Contracting practices limiting U.S. biosimilars uptake

Clinical and commercial barriers are slowing biosimilar uptake in the U.S.

The U.S. biosimilars market lags Europe’s and won’t catch up until physicians understand and become comfortable with the concept of similarity, Sheila Frame, who heads up Sandoz’s North American biosimilars business, told BioCentury. To create this comfort level, biosimilars companies need to present physicians with clinical data gathered in the U.S., she said.

Other prerequisites for broad uptake of biosimilars in the U.S. include changes to contracting practices, and the creation of economic incentives for prescribing biosimilars, she said.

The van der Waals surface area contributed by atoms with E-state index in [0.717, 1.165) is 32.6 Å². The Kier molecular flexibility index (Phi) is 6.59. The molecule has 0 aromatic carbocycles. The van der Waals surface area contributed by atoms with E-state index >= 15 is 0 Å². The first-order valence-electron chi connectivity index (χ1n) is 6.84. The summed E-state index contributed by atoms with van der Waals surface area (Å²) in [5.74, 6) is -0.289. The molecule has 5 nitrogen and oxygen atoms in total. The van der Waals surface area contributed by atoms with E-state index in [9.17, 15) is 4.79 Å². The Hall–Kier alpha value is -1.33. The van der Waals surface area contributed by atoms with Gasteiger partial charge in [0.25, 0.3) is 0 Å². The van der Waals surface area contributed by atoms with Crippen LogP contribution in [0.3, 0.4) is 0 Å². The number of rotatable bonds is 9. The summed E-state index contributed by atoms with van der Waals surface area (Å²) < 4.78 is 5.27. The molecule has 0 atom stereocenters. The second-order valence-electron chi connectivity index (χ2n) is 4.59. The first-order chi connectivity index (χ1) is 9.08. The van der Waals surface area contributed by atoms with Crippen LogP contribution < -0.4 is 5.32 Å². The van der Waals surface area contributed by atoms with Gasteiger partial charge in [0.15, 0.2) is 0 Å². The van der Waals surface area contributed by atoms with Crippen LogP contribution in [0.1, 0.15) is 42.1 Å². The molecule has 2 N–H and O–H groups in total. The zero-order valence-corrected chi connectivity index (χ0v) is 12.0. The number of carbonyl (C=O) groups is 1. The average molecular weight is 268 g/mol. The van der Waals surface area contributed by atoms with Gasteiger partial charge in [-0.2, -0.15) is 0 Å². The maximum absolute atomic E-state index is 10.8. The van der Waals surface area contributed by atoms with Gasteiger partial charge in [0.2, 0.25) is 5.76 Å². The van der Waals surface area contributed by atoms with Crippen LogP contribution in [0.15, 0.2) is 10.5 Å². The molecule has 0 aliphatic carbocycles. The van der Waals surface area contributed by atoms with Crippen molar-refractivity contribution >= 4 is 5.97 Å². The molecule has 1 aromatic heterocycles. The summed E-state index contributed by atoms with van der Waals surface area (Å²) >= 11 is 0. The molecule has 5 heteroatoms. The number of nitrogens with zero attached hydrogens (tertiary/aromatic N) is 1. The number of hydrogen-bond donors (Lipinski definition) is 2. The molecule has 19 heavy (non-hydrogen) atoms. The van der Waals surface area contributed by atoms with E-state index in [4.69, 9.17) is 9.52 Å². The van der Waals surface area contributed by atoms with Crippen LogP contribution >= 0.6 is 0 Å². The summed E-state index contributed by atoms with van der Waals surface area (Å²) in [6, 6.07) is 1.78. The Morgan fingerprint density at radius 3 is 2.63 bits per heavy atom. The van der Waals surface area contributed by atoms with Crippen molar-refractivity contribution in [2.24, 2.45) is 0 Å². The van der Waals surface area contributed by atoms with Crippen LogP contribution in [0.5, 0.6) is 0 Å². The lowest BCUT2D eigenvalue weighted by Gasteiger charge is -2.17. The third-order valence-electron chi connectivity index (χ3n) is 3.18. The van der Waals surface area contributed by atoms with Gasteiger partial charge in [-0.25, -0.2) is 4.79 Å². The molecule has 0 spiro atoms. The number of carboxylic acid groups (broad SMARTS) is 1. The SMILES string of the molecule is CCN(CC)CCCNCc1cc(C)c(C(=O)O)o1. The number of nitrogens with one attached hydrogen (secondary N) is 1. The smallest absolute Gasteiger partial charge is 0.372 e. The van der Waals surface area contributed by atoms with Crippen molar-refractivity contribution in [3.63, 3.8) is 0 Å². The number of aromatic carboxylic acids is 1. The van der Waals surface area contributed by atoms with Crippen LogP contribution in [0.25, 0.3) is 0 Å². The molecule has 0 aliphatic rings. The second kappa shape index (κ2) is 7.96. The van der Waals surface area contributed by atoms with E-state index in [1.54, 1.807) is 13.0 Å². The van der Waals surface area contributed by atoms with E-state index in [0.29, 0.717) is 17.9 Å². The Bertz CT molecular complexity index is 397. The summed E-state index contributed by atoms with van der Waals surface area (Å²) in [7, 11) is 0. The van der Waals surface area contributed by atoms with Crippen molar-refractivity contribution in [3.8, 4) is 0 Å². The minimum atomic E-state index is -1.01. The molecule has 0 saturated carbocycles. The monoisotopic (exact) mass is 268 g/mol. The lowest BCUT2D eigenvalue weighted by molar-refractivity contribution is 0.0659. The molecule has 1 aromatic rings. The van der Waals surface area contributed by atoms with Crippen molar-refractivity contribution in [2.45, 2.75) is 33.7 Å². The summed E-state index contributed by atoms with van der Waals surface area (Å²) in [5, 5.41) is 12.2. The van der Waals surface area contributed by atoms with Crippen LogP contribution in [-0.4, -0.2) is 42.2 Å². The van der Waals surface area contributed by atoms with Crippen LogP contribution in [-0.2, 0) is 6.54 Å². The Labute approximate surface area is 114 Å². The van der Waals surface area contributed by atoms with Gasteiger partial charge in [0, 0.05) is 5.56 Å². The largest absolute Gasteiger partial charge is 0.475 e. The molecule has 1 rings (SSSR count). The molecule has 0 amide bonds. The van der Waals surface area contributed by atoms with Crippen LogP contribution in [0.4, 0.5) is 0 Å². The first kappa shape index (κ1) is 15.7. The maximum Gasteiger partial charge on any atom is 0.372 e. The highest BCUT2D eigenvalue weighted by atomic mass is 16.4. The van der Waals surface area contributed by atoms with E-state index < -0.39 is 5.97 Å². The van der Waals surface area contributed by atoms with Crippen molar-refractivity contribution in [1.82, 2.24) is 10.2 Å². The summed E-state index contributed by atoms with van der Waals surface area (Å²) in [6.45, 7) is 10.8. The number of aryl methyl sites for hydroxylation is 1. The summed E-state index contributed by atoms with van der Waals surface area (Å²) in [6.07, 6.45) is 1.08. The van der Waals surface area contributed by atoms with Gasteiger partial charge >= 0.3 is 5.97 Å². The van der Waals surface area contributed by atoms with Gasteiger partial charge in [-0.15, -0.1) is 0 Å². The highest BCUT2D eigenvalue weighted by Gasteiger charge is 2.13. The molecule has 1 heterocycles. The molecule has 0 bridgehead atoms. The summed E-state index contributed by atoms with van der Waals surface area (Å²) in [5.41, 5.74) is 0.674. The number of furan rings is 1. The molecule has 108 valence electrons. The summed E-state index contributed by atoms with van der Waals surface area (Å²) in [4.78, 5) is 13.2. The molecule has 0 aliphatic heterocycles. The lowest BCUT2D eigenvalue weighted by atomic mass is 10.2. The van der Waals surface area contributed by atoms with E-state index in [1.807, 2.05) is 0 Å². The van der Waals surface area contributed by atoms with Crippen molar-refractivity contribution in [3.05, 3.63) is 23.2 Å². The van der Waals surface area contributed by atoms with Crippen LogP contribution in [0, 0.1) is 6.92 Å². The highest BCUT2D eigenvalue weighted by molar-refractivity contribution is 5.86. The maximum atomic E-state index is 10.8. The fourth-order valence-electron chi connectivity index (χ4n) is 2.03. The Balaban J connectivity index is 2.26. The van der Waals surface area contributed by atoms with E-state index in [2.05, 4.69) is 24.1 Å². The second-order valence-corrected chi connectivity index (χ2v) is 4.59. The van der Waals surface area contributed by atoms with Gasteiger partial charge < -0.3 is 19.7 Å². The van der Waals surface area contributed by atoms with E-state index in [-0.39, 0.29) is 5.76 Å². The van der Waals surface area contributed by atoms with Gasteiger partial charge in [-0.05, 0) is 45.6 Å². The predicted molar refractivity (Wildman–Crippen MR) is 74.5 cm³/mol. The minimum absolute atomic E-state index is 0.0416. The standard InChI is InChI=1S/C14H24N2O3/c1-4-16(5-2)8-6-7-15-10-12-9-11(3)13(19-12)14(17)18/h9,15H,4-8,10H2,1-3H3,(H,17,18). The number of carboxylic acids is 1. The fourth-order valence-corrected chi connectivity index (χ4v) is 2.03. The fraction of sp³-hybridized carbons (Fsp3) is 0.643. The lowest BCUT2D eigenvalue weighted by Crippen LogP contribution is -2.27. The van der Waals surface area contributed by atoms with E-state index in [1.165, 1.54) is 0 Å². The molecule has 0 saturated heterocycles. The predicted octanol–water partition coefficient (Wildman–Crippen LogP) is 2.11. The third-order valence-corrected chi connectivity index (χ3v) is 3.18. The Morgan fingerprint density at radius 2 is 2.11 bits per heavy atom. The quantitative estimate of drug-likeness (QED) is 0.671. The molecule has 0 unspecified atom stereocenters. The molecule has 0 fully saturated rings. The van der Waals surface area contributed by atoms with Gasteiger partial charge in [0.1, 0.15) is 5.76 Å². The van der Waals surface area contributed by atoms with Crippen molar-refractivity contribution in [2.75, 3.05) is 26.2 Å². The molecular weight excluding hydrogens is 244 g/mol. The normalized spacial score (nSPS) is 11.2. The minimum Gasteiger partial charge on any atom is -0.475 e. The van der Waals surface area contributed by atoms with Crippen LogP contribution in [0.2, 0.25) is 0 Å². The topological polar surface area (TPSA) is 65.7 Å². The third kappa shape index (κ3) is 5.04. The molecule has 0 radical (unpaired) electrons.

The Sandoz unit of Novartis AG has bet big on the U.S. biosimilars market. Its Zarxio filgrastim-sndz, a biosimilar version of Amgen Inc.’s Neupogen filgrastim, became the first FDA-approved biosimilar in March 2015. It was launched six months later, and by 2018, Zarxio had overtaken Neupogen’s sales volume in the U.S.

Sandoz has received FDA approval for two other biosimilars; Erelzi etanercept-szzs, a version

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